When coming out is especially hard

Ask yourself these questions about the people you’re thinking of coming out to, then answer them honestly, thoughtfully & thoroughly, 

  • After each and every question ask yourself  “What else?” Until you literally can’t think of anything else to add to that particular answer.


  1. Why is this person who you want to come out to, important to you?
  2. What is it about you, that you want them to know?  (Go beyond the ‘coming out’ information, and think about what else it is about you that you want them to know after you come out)
  3. Why is it important to you that they know this about you?
  4. How are you hoping your relationship with this person will look, after this revelation?
  5. What clues might you notice that would confirm for you that it is the right time to come out to this person?
  6. How would you know that telling them really was the right decision, after you’ve done it?
  7. What do you know about them that gives you hope that, though this revelation might be tough, & they may take it hard at first, they will eventually be able to come through for you?
  8. What about you, do you hope this person is able to remind themselves of, as they process this possibly tough information?
  9. How might you respond to a tough reaction they may have, that may help remind them of these amazing things about you?
  10. If this is difficult for them to hear, and they don’t process it as fast as you hope they will, what is the best possible way for you to respond to the situation between now and the time that it gets easier?
  11. Having answered all of these questions, on a scale from 0-10, where 10 is you feel totally ready and safe to come out to this person, and 0 is the opposite, where are you now?
  • How would you know it moved up, even just a little bit?
  • What number would you need to be, on the day you do come out?


Was this helpful? Let me know here or at my email below


Rebekka Ouer, LCSW


When the next step is a big one…

Sometimes, in the process of self-discovery, folks in the LGBT community make realizations about their lives that require some painful honesty with the people that they love most. I frequently have conversations in my counseling office with individuals who are carefully navigating their steps towards a preferred future that they know will be incredibly difficult for some of the closest people in their lives. For instance, when someone in a heterosexual relationship can no longer deny that they are gay, or when someone in a long term relationship of any kind, can no longer deny that they are trans.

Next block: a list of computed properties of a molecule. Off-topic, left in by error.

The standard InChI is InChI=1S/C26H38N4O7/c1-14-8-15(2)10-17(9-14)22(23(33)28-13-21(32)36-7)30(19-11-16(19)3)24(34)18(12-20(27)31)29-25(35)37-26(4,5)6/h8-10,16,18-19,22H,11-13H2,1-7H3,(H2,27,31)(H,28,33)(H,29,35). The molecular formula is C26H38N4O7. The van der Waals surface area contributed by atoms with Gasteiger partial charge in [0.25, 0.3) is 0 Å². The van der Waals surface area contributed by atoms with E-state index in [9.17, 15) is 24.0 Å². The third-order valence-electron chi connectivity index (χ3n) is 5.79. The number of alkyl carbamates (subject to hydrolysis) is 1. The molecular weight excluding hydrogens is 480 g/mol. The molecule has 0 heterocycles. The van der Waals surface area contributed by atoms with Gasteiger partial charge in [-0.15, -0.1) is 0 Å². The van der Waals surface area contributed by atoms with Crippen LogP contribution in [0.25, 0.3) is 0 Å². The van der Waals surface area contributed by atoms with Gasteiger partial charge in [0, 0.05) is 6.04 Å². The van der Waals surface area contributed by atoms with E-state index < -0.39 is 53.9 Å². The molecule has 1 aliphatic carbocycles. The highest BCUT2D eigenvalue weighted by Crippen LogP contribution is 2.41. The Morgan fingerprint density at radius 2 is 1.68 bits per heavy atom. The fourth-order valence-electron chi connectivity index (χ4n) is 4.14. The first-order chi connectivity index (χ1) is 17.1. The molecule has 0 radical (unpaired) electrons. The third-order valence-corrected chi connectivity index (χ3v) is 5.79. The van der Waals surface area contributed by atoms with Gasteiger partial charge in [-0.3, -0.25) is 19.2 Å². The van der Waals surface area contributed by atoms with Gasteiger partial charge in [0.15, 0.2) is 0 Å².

Whenever someone comes into my office at the tipping point this kind of difficult realization, I think that the best, most respectful place for me to be, is behind them, asking questions directed at the destination they are working towards. Why do I do that? Well…this quote sums it up best, I think:

“If you want to build a ship, don’t drum up the men to gather wood, divide the work, and give orders. Instead, teach them to yearn for the vast and endless sea.”

― Antoine de Saint-Exupéry

I firmly believe that imagining the details of your destination is crucial when you’re looking to gain the courage to take the next small step towards it, especially when those steps involve saying or doing difficult things to the one’s you love most.

So I don’t give a lot of advice, or shine a light on a difficult step pointing out how hard it will be to take. Instead I choose to stand behind you, out of your way, and shine a light on the destination, knowing that because that truly is where you yearn to go, you will have no choice but to continue moving towards it. 

Bon Voyage, 


The Impacts of Coming Out

Coming out as gay or lesbian is a process, and it means different things to each individual who goes through it.  When a client comes into my office struggling with the coming out process, I typically take them through an exercise  that creates a clear understanding of what they REALLY want, which is typically not to ‘come out’ per say, but to experience the positive IMPACTS of coming out.

So, if you are struggling with coming out, think about what positive impact coming out might have on your life, and make a list of ways you would notice those impacts. Maybe you’ll find that you can do some of those things on your list without taking a leap you’re not ready for yet, and those things may in-turn, help you gain the strength you need to take that leap. 

Want an example to start with? Here is an example of a small list of typical ‘impacts’ clients say they think will occur as a result of coming out to themselves, and others. (keep in mind, my clients and I make lists of at least 25, and usually more…the more details you give, the more likely you are to notice the progress you eventually make.)

 Signs of the positive impacts coming out might have:

1. Feeling more confidant

2. being more social with coworkers and friends

3. eating healthier

4. being honest about my weekend plans to folks who ask

5. looking people in the eye more

6. laughing more with acquaintances

7. walking taller at work or around town

8. smiling more

9. being more focused at work, getting more done

10. feeling calmer throughout the day

11. holding hands with my spouse in public more often

12. working out regularly





Still feeling a bit stuck?

Call me, I’m happy to help you find your unique solutions.

Rebekka Ouer, LMSW

Dallas Rainbow Counseling



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